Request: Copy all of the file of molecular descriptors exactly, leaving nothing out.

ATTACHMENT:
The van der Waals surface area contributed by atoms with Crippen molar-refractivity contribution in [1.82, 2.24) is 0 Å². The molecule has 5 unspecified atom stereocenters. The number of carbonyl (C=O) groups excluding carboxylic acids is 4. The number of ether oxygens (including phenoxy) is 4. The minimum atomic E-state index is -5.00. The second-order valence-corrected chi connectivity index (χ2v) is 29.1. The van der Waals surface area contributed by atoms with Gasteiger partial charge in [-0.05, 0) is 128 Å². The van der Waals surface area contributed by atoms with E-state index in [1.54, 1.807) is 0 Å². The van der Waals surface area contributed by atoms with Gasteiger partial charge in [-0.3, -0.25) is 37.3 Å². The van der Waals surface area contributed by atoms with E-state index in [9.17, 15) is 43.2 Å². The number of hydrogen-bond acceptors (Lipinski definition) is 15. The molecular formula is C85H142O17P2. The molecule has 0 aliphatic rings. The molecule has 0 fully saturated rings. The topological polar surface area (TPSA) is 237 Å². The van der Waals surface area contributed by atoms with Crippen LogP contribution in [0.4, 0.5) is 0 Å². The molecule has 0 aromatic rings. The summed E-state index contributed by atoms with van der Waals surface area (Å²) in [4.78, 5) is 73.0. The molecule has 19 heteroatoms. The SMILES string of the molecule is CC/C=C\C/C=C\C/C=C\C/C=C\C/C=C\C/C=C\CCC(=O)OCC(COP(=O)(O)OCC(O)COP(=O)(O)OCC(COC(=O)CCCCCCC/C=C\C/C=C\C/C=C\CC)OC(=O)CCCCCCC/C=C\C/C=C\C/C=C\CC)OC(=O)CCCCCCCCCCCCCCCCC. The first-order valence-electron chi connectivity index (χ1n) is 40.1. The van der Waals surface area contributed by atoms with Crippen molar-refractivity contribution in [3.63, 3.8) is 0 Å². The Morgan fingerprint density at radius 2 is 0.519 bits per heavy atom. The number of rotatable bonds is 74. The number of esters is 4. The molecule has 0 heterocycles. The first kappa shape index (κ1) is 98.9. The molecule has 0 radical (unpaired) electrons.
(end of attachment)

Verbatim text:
The van der Waals surface area contributed by atoms with Crippen molar-refractivity contribution in [1.82, 2.24) is 0 Å². The molecule has 5 unspecified atom stereocenters. The number of carbonyl (C=O) groups excluding carboxylic acids is 4. The number of ether oxygens (including phenoxy) is 4. The minimum atomic E-state index is -5.00. The second-order valence-corrected chi connectivity index (χ2v) is 29.1. The van der Waals surface area contributed by atoms with Gasteiger partial charge in [-0.05, 0) is 128 Å². The van der Waals surface area contributed by atoms with E-state index in [1.54, 1.807) is 0 Å². The van der Waals surface area contributed by atoms with Gasteiger partial charge in [-0.3, -0.25) is 37.3 Å². The van der Waals surface area contributed by atoms with E-state index in [9.17, 15) is 43.2 Å². The number of hydrogen-bond acceptors (Lipinski definition) is 15. The molecular formula is C85H142O17P2. The molecule has 0 aliphatic rings. The molecule has 0 fully saturated rings. The topological polar surface area (TPSA) is 237 Å². The van der Waals surface area contributed by atoms with Crippen LogP contribution in [0.4, 0.5) is 0 Å². The molecule has 0 aromatic rings. The summed E-state index contributed by atoms with van der Waals surface area (Å²) in [4.78, 5) is 73.0. The molecule has 19 heteroatoms. The SMILES string of the molecule is CC/C=C\C/C=C\C/C=C\C/C=C\C/C=C\C/C=C\CCC(=O)OCC(COP(=O)(O)OCC(O)COP(=O)(O)OCC(COC(=O)CCCCCCC/C=C\C/C=C\C/C=C\CC)OC(=O)CCCCCCC/C=C\C/C=C\C/C=C\CC)OC(=O)CCCCCCCCCCCCCCCCC. The first-order valence-electron chi connectivity index (χ1n) is 40.1. The van der Waals surface area contributed by atoms with Crippen molar-refractivity contribution in [3.63, 3.8) is 0 Å². The Morgan fingerprint density at radius 2 is 0.519 bits per heavy atom. The number of rotatable bonds is 74. The number of esters is 4. The molecule has 0 heterocycles. The first kappa shape index (κ1) is 98.9. The molecule has 0 radical (unpaired) electrons.